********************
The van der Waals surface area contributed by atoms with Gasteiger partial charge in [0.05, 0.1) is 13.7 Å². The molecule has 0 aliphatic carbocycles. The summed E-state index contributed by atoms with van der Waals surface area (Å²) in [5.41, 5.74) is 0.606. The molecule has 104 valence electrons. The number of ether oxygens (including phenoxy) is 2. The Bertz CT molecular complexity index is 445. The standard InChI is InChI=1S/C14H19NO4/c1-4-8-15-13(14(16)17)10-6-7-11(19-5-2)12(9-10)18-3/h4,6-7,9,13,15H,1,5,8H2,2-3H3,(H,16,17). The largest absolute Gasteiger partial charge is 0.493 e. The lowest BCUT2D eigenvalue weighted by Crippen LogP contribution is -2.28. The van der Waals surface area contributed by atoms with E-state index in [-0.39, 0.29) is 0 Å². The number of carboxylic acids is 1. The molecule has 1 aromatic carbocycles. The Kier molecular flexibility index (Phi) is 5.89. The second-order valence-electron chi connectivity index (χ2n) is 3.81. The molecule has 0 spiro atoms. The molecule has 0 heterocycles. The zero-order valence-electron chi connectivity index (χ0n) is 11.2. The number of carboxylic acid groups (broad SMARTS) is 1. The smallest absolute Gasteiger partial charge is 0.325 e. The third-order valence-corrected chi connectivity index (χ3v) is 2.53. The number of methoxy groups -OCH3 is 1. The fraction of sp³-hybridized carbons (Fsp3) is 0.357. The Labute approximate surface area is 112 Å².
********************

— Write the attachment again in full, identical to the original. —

The van der Waals surface area contributed by atoms with Gasteiger partial charge in [0.05, 0.1) is 13.7 Å². The molecule has 0 aliphatic carbocycles. The summed E-state index contributed by atoms with van der Waals surface area (Å²) in [5.41, 5.74) is 0.606. The molecule has 104 valence electrons. The number of ether oxygens (including phenoxy) is 2. The Bertz CT molecular complexity index is 445. The standard InChI is InChI=1S/C14H19NO4/c1-4-8-15-13(14(16)17)10-6-7-11(19-5-2)12(9-10)18-3/h4,6-7,9,13,15H,1,5,8H2,2-3H3,(H,16,17). The largest absolute Gasteiger partial charge is 0.493 e. The lowest BCUT2D eigenvalue weighted by Crippen LogP contribution is -2.28. The van der Waals surface area contributed by atoms with E-state index in [-0.39, 0.29) is 0 Å². The number of carboxylic acids is 1. The molecule has 1 aromatic carbocycles. The Kier molecular flexibility index (Phi) is 5.89. The second-order valence-electron chi connectivity index (χ2n) is 3.81. The molecule has 0 spiro atoms. The molecule has 0 heterocycles. The zero-order valence-electron chi connectivity index (χ0n) is 11.2. The number of carboxylic acid groups (broad SMARTS) is 1. The smallest absolute Gasteiger partial charge is 0.325 e. The third-order valence-corrected chi connectivity index (χ3v) is 2.53. The number of methoxy groups -OCH3 is 1. The fraction of sp³-hybridized carbons (Fsp3) is 0.357. The Labute approximate surface area is 112 Å².